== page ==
Black hole and red dwarf found orbiting each other at record speed

The identification of an odd-couple pairing of a black hole and a red dwarf star has set a new record for the fastest orbiting X-ray binary system.


An artist’s impression of a black hole and its companion star.

The rapid relationship between a black hole and a red dwarf has been revealed by ESA’s XMM-Newton Space Telescope. The pair, dubbed MAXI J1659-152 , were found to be tangoing in a fast-paced dance of one orbit per 2.4 hours and are separated by around one million kilometres.

“Most likely the two stars were born together,” says lead researcher Erik Kuulkers, who is currently situated at ESA’s European Space Astronomy Center in Spain. “One was a heavy star (say, greater than 20 solar masses), the other one was a 1 to 1.5 solar mass star. The heavy star evolved faster and ended up as a black hole after having undergone a supernova.”

Kuulkers states that because of the supernova the binary system was kicked out of the plane of our Milky Way and, during the life of the binary, the red dwarf was feeding the ravenous black hole. “They probably started orbiting each other with a period of about 0.5 to 0.8 days and, in time, evolved to the current value,” Kuulkers tells All About Space. “It’s because the two stars are orbiting each other that it takes a long time for the orbit to shrink. They don’t just fall towards each other.”

This black hole weighs in at a hefty three times the mass of the Sun compared to its somewhat lighter red dwarf companion, which is around 20% the mass of the Sun. Orbiting a common centre of mass at a speed of around 150,000 kilometres per hour, the black hole’s velocity pales in significance to its rapid companion which hurtles through space at around two million kilometres per hour – almost 20 times faster than Earth orbits the Sun. As the black hole’s gravity strips gas from the companion star, which loses mass to become a small red dwarf, it forms a a disc of gas around it which glows hot and interactions between the companions and the disc lead to powerful outbursts of X-rays and gamma-rays, initially noticed by NASA’s Swift satellite.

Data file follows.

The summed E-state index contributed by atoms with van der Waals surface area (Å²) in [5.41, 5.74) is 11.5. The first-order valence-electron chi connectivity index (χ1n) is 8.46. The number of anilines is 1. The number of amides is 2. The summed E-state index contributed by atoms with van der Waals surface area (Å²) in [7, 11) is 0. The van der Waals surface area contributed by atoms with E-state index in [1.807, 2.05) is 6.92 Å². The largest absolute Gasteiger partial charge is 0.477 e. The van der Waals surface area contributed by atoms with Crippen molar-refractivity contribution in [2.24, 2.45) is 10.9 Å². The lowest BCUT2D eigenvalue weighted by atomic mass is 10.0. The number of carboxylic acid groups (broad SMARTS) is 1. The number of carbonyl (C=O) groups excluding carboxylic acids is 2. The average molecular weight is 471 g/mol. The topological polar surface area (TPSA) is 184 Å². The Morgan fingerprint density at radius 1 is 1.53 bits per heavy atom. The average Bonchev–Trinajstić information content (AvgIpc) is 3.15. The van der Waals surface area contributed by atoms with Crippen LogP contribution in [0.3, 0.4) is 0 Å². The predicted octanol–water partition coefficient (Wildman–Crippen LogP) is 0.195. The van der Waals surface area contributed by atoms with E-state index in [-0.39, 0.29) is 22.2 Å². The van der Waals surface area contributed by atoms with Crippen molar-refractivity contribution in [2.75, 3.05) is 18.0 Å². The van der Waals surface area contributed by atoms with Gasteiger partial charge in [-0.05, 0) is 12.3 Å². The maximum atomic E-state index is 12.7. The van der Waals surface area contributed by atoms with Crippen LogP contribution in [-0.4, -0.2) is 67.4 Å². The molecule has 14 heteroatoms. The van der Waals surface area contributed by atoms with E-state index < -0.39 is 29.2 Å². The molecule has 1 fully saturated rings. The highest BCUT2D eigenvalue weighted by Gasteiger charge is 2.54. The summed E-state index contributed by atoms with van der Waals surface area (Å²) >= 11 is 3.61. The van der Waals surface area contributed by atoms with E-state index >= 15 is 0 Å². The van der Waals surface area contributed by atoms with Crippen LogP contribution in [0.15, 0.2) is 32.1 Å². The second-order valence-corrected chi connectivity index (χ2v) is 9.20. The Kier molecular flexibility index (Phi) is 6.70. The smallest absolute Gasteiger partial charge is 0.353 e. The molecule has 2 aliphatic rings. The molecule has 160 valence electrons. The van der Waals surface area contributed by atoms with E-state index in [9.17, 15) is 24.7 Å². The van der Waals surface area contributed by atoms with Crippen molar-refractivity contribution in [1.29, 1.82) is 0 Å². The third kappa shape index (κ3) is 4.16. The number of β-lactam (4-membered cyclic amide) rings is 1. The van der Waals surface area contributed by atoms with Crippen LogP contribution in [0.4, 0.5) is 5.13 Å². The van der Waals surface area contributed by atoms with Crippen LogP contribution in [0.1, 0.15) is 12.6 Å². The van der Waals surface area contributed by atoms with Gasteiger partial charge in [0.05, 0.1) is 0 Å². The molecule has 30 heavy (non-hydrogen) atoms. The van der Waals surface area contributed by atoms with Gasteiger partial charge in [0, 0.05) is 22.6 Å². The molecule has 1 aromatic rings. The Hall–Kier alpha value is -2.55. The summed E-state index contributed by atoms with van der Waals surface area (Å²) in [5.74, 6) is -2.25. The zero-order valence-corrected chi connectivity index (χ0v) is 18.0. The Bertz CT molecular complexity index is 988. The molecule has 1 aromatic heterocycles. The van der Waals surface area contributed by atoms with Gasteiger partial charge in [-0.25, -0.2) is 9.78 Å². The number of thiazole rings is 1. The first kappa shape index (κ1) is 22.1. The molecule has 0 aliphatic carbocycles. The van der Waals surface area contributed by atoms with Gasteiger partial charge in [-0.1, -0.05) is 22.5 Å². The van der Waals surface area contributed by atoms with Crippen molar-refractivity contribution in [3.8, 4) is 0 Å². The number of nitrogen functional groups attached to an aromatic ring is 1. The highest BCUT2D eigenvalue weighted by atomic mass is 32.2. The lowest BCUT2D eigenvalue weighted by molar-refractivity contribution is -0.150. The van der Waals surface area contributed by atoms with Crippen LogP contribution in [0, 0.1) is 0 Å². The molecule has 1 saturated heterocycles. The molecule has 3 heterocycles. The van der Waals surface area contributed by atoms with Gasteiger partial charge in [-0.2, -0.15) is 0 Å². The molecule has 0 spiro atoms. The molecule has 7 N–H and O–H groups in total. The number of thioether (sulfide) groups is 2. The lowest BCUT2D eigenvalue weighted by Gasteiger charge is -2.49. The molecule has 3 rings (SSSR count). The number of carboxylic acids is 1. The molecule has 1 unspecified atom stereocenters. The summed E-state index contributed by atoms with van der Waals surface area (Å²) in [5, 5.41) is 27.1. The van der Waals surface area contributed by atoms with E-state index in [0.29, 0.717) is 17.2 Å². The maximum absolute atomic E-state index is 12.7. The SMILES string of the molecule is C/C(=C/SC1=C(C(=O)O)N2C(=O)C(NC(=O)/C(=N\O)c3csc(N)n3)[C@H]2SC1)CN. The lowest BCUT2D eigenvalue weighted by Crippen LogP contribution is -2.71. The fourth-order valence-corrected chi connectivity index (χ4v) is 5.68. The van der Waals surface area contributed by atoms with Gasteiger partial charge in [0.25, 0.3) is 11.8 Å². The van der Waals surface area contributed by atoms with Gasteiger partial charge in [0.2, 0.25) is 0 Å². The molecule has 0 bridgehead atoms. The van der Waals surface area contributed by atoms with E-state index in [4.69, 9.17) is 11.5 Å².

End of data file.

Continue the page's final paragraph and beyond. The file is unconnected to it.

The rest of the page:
“Enhanced emission of X-ray or gamma rays was noted by Swift from a location not previously known to exhibit an astronomical object,” says Kuulkers. This meant that, back in September 2010, MAXI J1659-152 was originally designated as a gamma ray burst. However, with an explosion of emission that lasted longer than your standard gamma ray burst along with the proximity to our Galaxy’s plane, meant the astronomers had to rethink their initial conclusion. Could it have been an X-ray transient binary?

“It was also detected independently that same day by the Japanese MAXI instrument onboard the International Space Station, and they gave the source the name it has now,” says Kuulkers. “Soon thereafter it was followed up at many wavelengths (mainly because it was first thought to be a gamma ray burst), and there’s now a wealth of information floating around.”

The XMM-Newton Space Telescope helped to uncover the black hole-red dwarf pairing.

Using the rapid response of XMM-Newton, Kuulkers and his team were able to trace out several regularly spaced dips in the emission in a 14.5 hour observation of the system from an edge-on vantage point. The dips, caused by the rim of the black hole’s accretion disc which temporarily obscures the X-rays as the system rotates, allowed the orbital period of the pairing to be determined. The new result, which sets a new record for the fastest black hole X-ray binary system, beats previous winner Swift J1753.5-0127 by almost an hour.

Kuulkers believes that, over time, the orbit of the pair will shrink further, shortening the period of the binary. “As the orbit shrinks, the donor star will lose mass,” he explains. “This does not go on forever (the two stars will not spiral in, or the black hole will not eat the companion in the end), but at some point the donor loses so much mass that it starts evolving and its radius increases. This has the effect of increasing the orbit again. I guess this can take another few billion years.”

Finding X-ray binaries with short orbital periods high above the galactic plane has hinted towards a potential new class of binary system. “If certain stars have similar characteristics, astronomers eagerly call it a new class,” says Kuulkers. “There are currently no other short period black hole systems known in the Galactic plane.”

You can follow Gemma on Twitter @Gemma_Lavender

Images courtesy of D. Ducros/ESA (top) and NASA (bottom)

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